Wish Upon A Crane

Hello and welcome back to another week of fantastic fibs and fortuitous falsehoods here at Factually Deficient! This week, I will answer a question posed by an individual best known to friends and family alike as Blurred_9L. Blurred asked:

Why do paper cranes grant wishes?

Some people – this Blurry personage among them – are clearly under the misapprehension that a paper crane is nothing but a creation of paper, folded into an amusing shape by deft and skillful hands. It is no wonder that such people marvel at the capacity of these seemingly inanimate collections of tree pulp and creases to grant unto the beholder their innermost desires.

This understanding is, of course, wildly inaccurate. And the truth will also tell you why our world’s population of cranes has been dwindling dangerously of late.

All birds are magic. Eagles can see into your soul. Herons can insert their own thoughts into your mind, and geese can move things with theirs. Peacocks cast dazzling glamours that leave unlucky victims blinded for days, while swans can kill with a thought. And as for ducks, well… Some powers are best left unsaid.

And cranes can grant wishes. They can, that is, if they choose to do so.

But the dark art of origami has found a way to subvert a bird’s sovereign will. Every time square paper is folded into the shape of a creature, it captures that creature’s soul in the paltry vessel of paper, subjugating its will to that of whosoever holds the paper, with the power to crumple or tear or burn what now houses the animal’s very essence.

By folding paper into the shape of a crane, a person holds that crane hostage to their own will, gaining the ability to force that crane, trapped in the hair-thin walls of bark and ink, to do what it would otherwise have a choice of doing: granting a wish.

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Disclaimer: the above post contains lies. Not all origami figures are hellish dark magic vessels to enslave the spirit of an innocent creature.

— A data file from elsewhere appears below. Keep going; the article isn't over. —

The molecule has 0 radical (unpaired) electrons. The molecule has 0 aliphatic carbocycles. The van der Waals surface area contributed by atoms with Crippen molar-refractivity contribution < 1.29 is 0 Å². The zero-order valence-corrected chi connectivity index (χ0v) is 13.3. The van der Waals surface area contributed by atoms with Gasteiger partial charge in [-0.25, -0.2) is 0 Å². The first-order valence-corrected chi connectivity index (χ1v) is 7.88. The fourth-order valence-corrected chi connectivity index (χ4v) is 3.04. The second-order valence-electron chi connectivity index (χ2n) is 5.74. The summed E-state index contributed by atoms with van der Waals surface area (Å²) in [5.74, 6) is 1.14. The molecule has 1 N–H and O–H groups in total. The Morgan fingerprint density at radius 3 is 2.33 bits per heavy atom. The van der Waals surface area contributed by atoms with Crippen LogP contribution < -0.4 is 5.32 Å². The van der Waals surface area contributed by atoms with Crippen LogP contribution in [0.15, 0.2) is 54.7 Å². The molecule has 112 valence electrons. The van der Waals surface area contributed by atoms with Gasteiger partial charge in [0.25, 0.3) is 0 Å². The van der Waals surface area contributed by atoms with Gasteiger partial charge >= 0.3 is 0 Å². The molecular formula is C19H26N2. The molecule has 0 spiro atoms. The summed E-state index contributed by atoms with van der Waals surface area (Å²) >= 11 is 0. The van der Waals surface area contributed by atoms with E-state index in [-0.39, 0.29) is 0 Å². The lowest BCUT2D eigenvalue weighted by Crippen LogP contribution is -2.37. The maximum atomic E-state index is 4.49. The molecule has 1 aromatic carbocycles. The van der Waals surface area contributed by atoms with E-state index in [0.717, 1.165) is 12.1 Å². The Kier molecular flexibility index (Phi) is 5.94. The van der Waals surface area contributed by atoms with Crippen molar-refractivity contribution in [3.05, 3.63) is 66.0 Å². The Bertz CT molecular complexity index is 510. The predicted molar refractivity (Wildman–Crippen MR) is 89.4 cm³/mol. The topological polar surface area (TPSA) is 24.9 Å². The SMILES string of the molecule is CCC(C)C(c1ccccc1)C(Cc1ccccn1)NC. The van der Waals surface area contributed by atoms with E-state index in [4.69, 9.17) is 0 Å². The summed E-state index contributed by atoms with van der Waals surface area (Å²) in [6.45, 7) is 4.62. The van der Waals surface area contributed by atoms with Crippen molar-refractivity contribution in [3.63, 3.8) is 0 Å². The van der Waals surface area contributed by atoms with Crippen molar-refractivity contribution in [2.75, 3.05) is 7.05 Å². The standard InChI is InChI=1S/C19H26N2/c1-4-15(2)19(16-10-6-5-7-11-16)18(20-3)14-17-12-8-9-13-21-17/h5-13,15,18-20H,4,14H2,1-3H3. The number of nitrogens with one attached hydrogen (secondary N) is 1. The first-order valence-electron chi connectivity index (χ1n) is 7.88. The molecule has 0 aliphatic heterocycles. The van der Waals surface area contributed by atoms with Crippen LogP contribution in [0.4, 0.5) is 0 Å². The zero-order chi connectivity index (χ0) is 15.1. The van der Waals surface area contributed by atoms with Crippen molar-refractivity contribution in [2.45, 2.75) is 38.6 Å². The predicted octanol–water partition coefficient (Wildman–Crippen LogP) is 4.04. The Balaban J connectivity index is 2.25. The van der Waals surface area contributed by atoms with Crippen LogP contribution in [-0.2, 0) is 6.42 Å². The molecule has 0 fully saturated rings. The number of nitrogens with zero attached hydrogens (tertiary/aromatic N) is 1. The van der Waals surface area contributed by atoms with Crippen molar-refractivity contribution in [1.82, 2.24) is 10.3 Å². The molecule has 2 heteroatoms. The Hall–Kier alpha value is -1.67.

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Silly Geese and Ugly Ducklings

Hello and welcome back to another week of reliably unreliable information here at Factually Deficient! After a three-week foray into the realm of history, I think it’s time I answered another science question.

As such, I would like to address the following question from the incomparable Tohrinha:

What’s the correct way to play Duck Duck Goose?

This is a question that has plagued the human race throughout the ages, and I congratulate you that you have finally asked one of the few people actually able to answer it accurately– I, who have made a lifelong study of ducks and their games, and perhaps the only person still living who has learned directly from a duck how this game is supposed to be played.

First of all, this game can only be properly played in the spring– late March or early April, ideally– when the Canadian Geese are returning from their southern sojourns that took place over the winter. A game of Duck Duck Goose at any other time of the year is mere pantomime, and the players will have to find some way to simulate the actions of the geese.

In order to set up the game, one needs to gather a group of ducks, some other birds of one’s own choosing, and stand with them together in an open field– preferably one where geese are known to frequent, but any field will do if you are confident that your birdcalls will be loud enough.

The participants begin by letting all the birds fly free in the field, requesting of the birds that they fly low enough to run the risk of collisions with people’s heads. Every time a player sees a bird approaching someone’s head, he or she must shout “Duck!” while ducking his or her own head. When this happens, the birds, for their part, will call out loudly, attracting (with any luck) the geese.

When a goose, returning from the winter, approaches, everyone must shout, all together, “Goose!” and dive for the ground while trying to hold a bird carefully but tightly to their chests. Each time a goose lands, everyone not holding a duck is out of the game, until at last there is one winner, and a field full of freshly-arrived geese (not to mention the ducks and all the other birds).

This game is highly enjoyable for everyone involved, ducks, humans, and other birds, and provides the returning gese with a warm and convivial welcome from their winter detainments.

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Disclaimer: Many of the assertions in this blog are not entirely accurate. The writer cannot speak for all birds.